Do Germans not inflect questions, as in, does the pitch not go up towards the end of the question? The lady's voice inflects about the same for statements as it does for questions, I was wondering if that was because it is computer-generated. Thank you!
No they don't, if anything, a little. When I went to Germany they all thought my german speaking wife (from New Zealand) was singing to them. haha
German does not use do-support to form questions. You need to invert subject and verb.
In this sentence can the sentence startwith "Sie spielt" instead of "Spielt sie"? I'm still trying to understand word order and when certain orders are necessary.
In statements you say "sie spielt" and in questions you say "spielt sie". In subordinate clauses you say "sie spielt". Note that in statements it can be in any order as long as the verb comes second. E.g. "Sie spielt mit dem Hund" = "Dem Hund spielt sie". You can judge which is the object by the declension of the definite article (dem)
I had the same problem. Here's how it works for me.
Meine the final e is pronounced /ə/ like the first and last sound/letters in America. Meiner the final er is pronounced /ɐ/ like the u in nut in my Southern UK English. This vowel is more open than the one above.
If you want more detail on the last one:
Actually, the more I listen, the more I reckon it's pretty much the same sound! Both are unstressed central, mid-open vowels. Do native speakers really hear the difference, or just work it out from context?
The <er> inflexion is pronounced as a diphthong /ɛə/ whereas the <e> inflexion is a straight /ə/. The computer voice mostly does this in the exercises, but it's not consistent.
Mark, <er> when stressed is /ɛə/, but when unstressed it's /ɐ/; and that's where I have a problem: distinguishing an unstressed /ɐ/ from /ə/.
Meine=meiner to me, sadly. Perhaps it's because /ə/ is (by far) the commonest sound in English?
I translated it as "Is she playing with my daughter?" and Duolingo said it was correct.
why it is 'meiner' why not meinen. Daughter is female and Sie is also female
In the dative, feminine "die" becomes "der." (I wouldn't say it becomes masculine, it happens to use the same article.) So "meine" becomes "meiner," "eine" becomes "einer," etc.
Die Tochter spielt. (The daughter plays. Nominative.) Der Hund spielt mit der Tochter. (The dog plays with the daughter. Dative.) Ich kaufe der Tochter den Apfel. (I buy the daughter the book. Dative, then accusative.)
"Tochter" becomes dative when she is the indirect object. Also, whenever you see certain prepositions like "außer," "mit," "von," "zu," "bei," "seit," and "nach," it's dative.
I only guess but maybe because feminine becomes like masculine as die becomes der in the Dative, so meine becomes meiner. But its only a guess I will be happy if someone will tell me the answer also
I just said its like "der, das" becomes "dem",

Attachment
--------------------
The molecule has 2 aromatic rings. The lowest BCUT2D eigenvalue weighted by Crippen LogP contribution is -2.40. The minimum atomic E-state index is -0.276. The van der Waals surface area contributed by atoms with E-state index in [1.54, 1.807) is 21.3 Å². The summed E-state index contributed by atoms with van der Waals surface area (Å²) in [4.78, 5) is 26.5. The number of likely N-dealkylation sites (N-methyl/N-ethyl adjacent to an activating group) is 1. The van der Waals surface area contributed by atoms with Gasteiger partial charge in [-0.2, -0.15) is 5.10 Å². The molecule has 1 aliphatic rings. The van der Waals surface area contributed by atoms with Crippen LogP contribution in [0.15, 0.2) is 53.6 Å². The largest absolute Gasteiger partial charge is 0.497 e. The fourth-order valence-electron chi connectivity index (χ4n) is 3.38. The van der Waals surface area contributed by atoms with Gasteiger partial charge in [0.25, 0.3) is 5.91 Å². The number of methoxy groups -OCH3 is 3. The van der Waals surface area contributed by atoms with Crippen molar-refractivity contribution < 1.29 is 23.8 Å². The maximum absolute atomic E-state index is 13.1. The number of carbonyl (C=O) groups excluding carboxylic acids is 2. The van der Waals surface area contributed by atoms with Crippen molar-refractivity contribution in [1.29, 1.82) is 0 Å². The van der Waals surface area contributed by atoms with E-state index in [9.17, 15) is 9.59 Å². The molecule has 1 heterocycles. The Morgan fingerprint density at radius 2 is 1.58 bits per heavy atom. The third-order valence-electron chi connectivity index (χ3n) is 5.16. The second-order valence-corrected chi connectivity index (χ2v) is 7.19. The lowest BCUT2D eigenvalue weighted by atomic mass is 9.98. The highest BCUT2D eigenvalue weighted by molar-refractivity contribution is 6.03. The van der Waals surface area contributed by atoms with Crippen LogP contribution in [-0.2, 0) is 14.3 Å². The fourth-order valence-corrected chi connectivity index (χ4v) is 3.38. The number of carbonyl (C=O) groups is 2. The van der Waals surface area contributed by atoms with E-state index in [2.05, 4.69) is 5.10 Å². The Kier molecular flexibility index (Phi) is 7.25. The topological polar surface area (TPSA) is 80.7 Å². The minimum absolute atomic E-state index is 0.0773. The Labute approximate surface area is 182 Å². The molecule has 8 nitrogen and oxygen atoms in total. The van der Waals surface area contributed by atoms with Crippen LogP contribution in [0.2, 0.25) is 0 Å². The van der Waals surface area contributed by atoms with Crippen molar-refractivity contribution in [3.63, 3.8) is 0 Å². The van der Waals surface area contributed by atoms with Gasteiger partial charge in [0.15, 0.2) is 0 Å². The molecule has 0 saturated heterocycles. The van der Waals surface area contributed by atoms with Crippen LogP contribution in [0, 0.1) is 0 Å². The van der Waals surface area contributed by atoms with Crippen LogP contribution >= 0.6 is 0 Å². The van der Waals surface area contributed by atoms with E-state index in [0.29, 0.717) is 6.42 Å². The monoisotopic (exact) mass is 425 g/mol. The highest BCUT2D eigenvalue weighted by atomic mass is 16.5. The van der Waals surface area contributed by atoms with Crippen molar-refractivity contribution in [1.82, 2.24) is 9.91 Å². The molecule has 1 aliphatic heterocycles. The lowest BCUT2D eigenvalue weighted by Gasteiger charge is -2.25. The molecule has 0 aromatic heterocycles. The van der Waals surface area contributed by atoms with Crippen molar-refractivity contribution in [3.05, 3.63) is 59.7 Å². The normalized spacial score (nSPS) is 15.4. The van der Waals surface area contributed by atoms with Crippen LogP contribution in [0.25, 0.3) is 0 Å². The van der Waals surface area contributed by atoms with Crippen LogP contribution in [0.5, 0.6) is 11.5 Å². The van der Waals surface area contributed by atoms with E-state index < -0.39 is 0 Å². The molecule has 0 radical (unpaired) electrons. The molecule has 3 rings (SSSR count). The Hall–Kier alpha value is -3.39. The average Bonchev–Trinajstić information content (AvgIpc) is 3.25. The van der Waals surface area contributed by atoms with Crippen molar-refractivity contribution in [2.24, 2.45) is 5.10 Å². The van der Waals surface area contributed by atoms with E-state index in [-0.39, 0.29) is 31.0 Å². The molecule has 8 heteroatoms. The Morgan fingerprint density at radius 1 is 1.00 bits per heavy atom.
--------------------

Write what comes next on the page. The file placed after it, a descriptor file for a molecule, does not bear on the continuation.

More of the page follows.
"die" becomes "der", plurals becomes "einen". what that doesn't work?
in Dativ word mein conjugates like this: meinem (maskulin), meinem (neutrum), meiner (feminine). This stuff we just have to memorize, there's no other way :(
Because, "sie" is not capitalized so it is "she", not the formal "you", which would also require the conjugation "spielen": Spielen Sie mit meiner Tochter?
I had the impression that "play with" had some bad meaning in English... I'd rather omit the "with".
I'm not a native speaker. But if remember correctly, "play with" means something like "not taking seriously".
Yes, that could be true. Without context almost anything could be true. to "play with" could have several different meanings behind the terms, but in this case the sentence makes complete sense. Example-- "I am going outside to play with my dog"
Because "spielen" is a verb and a verb can't be dative. Dative is referring to the case for indirect objects (objects are nouns).
I'ts a different tense.
Spielt sie mit meiner Tochter? = Does she play with my daughter? / Is she playing with my daughter?
Spielte sie mit meiner Tochter? = Did she play with my daughter? / Was she playing with my daughter?
What makes the, "Tochter," dative? It should be accusative, which would make, "meine," stay the same... Please help, I am having trouble with the cases.
The object of a preposition can be either accusative, dative, or genitive, depending on the preposition. For example, "durch" always needs to have an accusative object ("durch den Tor"), and "von" always takes the dative ("von dem Tor"). "Mit" happens to take the dative.
See this link for help on preposition cases: http://germanforenglishspeakers.com/prepositions/introduction-to-prepositions
I initially got confused with the 'sie' (the 'we' form would start in upper case 'Sie')- but am wondering how to ask 'Are they playing with my daughter' - Spielen sie mit meiner Tochter?
I'm not sure I understand your question. If it didn't come first, it wouldn't be a question.
Why it is meiner tochter not meine or mein tochter can someone explain it to me ?
Because "Tochter" is feminine and is in the dative case here (because it follows the preposition "mit"). As you can see from the second chart in this article, the correct ending for feminine dative is "-er."
"Meine" would be used if "Tochter" were being used in the nominative ("Meine Tochter spielt") or accusative ("Sie sieht meine Tochter"); "mein" is only for masculine and neuter nouns and so would never appear with "Tochter."